2012-2013 Season

Notebook: Glenn Robinson III steps up in first NCAA tournament game

Michigan 71, South Dakota State 56 - 12Throughout the first half of Michigan’s 71-56 defeat of South Dakota State on Thursday, Trey Burke simply did not look like the National Player of the Year candidate Michigan fans have watched all season. The Jackrabbits were shutting down the middle and Burke was seeing jumpers rim out left and right.

It was obvious Burke was pressing. Michigan’s point guard finished the first half with two points on a couple free throws, three assists and two turnovers. Michigan badly needed someone else to step up on offense.

Enter: Glenn Robinson III.

Michigan’s talented freshman came out firing to start the second half of play, scoring Michigan’s first 11 points of the frame. Burke, for one, was impressed.

“He did a very phenomenal job of picking and choosing when the shots were there and he knocked down the open shots for us.  He played his tail off tonight,” Burke said after the game. “He crashed the boards when we missed and he got us a couple second opportunities to score. That’s Glenn Robinson at his best.  If he can play like that, which we know he can, then this team would be that much better.” (Photo: Bryan Fuller)

The praise from Burke is appropriate, seeing as it was obvious he was looking to pass after the first half he experienced. Burke knew his shot wasn’t falling, so he decided to take advantage of the way South Dakota State was defending — collapsing to the middle on drives.

Burke and Tim Hardaway Jr. did an excellent job of driving to the hoop and drawing defenders, which left Robinson wide open on the perimeter to knock down 3-pointers. He hit three of them within the first four minutes of the second half. The Indiana native finished with 21 points, the most points he’s had since playing Penn State on February 17th.

“(Burke) is a great point guard. He knows when he’s not shooting it well or anything like that, he can pass it,” Robinson said of his point guard’s ability to find him. “I definitely did (feel like that was my best game in two months). I had confidence and I was in the same kind of groove I was in earlier in the season. It just felt good. The ball felt great coming out of my hands. I’m just going to continue doing what I’ve been doing and help this team out any way I can.”

Michigan defense holds Nate Wolters in check

Much was made of the match-up between Trey Burke, the nation’s best point guard, and South Dakota State’s star point guard Nate Wolters. It didn’t exactly live up to the billing on Thursday. While Wolters was more effective scoring than Burke, Michigan held the senior relatively in check.

Wolters averaged over 22 points per game this season. Against Michigan, he scored 10 on 14 attempts.

“Well, we had a couple of things.  We wanted to quick hedge the ball screen a little quicker than we normally do to get back to the shooter, and then we also wanted to put Tim on him to get some length on him, and if we did switch any ball screens, then he could also be on [Jordan Dykstra],” Beilein said of the defensive effort on Wolters after the game. “Trey did a good job on him.  He’s a heck of a player.  A lot will be said about, you know, that Trey — that maybe Wolters guarded Trey very well.  Well, so did Trey guarding Nate.”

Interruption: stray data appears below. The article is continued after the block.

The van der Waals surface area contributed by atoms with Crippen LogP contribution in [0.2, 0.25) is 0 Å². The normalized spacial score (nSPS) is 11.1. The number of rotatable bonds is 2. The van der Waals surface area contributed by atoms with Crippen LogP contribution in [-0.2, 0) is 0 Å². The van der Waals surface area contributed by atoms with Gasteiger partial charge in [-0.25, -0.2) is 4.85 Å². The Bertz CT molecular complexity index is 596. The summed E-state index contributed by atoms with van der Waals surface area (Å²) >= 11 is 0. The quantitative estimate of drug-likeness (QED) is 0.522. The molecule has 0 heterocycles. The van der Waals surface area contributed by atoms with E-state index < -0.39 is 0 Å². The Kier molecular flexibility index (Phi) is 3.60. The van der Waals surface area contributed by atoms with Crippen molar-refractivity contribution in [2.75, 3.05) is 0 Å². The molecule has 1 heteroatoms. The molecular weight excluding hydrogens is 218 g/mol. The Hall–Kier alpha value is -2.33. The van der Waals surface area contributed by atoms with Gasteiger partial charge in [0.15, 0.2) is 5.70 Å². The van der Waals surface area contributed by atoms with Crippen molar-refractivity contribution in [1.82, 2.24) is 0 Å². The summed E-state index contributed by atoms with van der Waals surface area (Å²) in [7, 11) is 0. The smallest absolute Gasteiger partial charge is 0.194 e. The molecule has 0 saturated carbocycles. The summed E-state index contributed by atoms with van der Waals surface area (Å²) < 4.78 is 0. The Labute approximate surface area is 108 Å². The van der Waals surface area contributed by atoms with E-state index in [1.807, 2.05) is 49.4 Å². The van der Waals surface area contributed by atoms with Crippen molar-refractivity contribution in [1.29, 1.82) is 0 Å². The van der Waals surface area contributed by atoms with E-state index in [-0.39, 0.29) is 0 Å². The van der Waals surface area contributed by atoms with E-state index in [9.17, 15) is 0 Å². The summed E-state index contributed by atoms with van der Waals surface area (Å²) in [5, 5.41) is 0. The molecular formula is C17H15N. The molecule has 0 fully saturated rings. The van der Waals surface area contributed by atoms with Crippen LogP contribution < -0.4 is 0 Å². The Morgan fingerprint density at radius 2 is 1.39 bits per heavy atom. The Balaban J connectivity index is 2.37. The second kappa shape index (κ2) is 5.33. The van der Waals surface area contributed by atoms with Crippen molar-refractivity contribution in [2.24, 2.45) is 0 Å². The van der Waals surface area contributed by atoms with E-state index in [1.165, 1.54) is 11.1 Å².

Wolters dished out six assists along with racking up three turnovers. It seemed as though Michigan’s length, especially with Tim Hardaway Jr. guarding him, frustrated him quite a bit.

Michigan assistant coach LaVall Jordan said it was a team-wide effort to contain Wolters, but that it did leave opportunities available to other South Dakota State players.

“It was a team defensive focus (on Wolters). Similar to what they did to Trey. There were ten eyes on him at all times, which left, I think, (Brayden) Carlson – he had a pretty big game (he scored 20 points). He stepped up. They’ve got a good team. We were telling guys afterward, we beat a really good team, and they might have beaten another team tonight the way they played, especially in the first half.”

Mitch McGary gets the start, makes the most of it

For the first time since Jordan Morgan returned from a mid-season ankle injury, Mitch McGary got the call to start Thursday’s game against South Dakota State.

“I think early this week Coach LaVall told me I’m going to start,” McGary said after the game. “So I just needed to come out with the energy I like to bring every game and pick the team up.”

Mission accomplished. McGary hit the ground running in his first NCAA tournament game, scoring Michigan’s first five points in the contest, including a put-back off a tough one-handed offensive rebound.

According to Beilein, the choice to start McGary had a lot to do with what he believes are lingering effects of Morgan’s ankle injury from earlier in the season.

“We’ve watched this very carefully and we’re very loyal to it.  Jordan’s giving to us a lot, but we thought in practice the last couple days, let’s just bring Jordan off the bench as needed and let’s get him a lot of reps in practice and see where he is,” Beilein said. “Jordan’s injury still has him in a bit of a funk. So we just said, we’re going to go with Mitch as number one, Jon as No. 2, and really I think it’s obvious to everyone what Mitch can bring to us at times, but don’t count Jordan out. He’ll be back.”

McGary is, characteristically, happy to be here.

“I had a blast, playing out there. Just to be playing in March is an honor. To play with this team is another honor. Just going out there and having fun and do what we do, it was great.”

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